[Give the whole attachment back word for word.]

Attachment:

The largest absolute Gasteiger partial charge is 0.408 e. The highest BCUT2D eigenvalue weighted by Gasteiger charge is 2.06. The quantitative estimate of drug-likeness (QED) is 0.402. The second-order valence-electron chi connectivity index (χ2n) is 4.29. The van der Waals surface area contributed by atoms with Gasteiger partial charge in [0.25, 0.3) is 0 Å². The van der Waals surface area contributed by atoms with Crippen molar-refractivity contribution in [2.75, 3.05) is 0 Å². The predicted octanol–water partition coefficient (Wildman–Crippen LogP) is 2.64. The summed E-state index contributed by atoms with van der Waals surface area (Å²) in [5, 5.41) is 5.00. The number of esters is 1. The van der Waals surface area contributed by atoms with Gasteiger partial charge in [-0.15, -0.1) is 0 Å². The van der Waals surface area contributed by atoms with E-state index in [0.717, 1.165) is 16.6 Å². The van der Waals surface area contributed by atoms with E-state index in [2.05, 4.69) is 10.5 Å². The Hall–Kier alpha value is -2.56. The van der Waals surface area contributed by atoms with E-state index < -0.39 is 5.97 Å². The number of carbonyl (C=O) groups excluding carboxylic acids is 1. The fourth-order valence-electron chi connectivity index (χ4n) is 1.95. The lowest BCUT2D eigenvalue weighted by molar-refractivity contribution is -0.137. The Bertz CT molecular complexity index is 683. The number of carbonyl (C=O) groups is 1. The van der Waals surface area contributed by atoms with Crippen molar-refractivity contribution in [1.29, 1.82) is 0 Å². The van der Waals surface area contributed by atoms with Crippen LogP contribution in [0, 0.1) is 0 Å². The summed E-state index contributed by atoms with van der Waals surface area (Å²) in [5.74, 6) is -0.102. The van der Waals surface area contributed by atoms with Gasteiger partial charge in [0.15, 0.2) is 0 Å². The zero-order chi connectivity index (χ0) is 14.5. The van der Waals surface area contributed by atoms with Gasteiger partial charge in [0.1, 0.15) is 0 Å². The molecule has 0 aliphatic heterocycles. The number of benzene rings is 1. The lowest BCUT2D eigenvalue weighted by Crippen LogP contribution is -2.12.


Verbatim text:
The largest absolute Gasteiger partial charge is 0.408 e. The highest BCUT2D eigenvalue weighted by Gasteiger charge is 2.06. The quantitative estimate of drug-likeness (QED) is 0.402. The second-order valence-electron chi connectivity index (χ2n) is 4.29. The van der Waals surface area contributed by atoms with Gasteiger partial charge in [0.25, 0.3) is 0 Å². The van der Waals surface area contributed by atoms with Crippen molar-refractivity contribution in [2.75, 3.05) is 0 Å². The predicted octanol–water partition coefficient (Wildman–Crippen LogP) is 2.64. The summed E-state index contributed by atoms with van der Waals surface area (Å²) in [5, 5.41) is 5.00. The number of esters is 1. The van der Waals surface area contributed by atoms with Gasteiger partial charge in [-0.15, -0.1) is 0 Å². The van der Waals surface area contributed by atoms with E-state index in [0.717, 1.165) is 16.6 Å². The van der Waals surface area contributed by atoms with E-state index in [2.05, 4.69) is 10.5 Å². The Hall–Kier alpha value is -2.56. The van der Waals surface area contributed by atoms with E-state index < -0.39 is 5.97 Å². The number of carbonyl (C=O) groups excluding carboxylic acids is 1. The fourth-order valence-electron chi connectivity index (χ4n) is 1.95. The lowest BCUT2D eigenvalue weighted by molar-refractivity contribution is -0.137. The Bertz CT molecular complexity index is 683. The number of carbonyl (C=O) groups is 1. The van der Waals surface area contributed by atoms with Crippen molar-refractivity contribution in [1.29, 1.82) is 0 Å². The van der Waals surface area contributed by atoms with Crippen LogP contribution in [0, 0.1) is 0 Å². The summed E-state index contributed by atoms with van der Waals surface area (Å²) in [5.74, 6) is -0.102. The van der Waals surface area contributed by atoms with Gasteiger partial charge in [0.15, 0.2) is 0 Å². The zero-order chi connectivity index (χ0) is 14.5. The van der Waals surface area contributed by atoms with Gasteiger partial charge in [0.1, 0.15) is 0 Å². The molecule has 0 aliphatic heterocycles. The number of benzene rings is 1. The lowest BCUT2D eigenvalue weighted by Crippen LogP contribution is -2.12.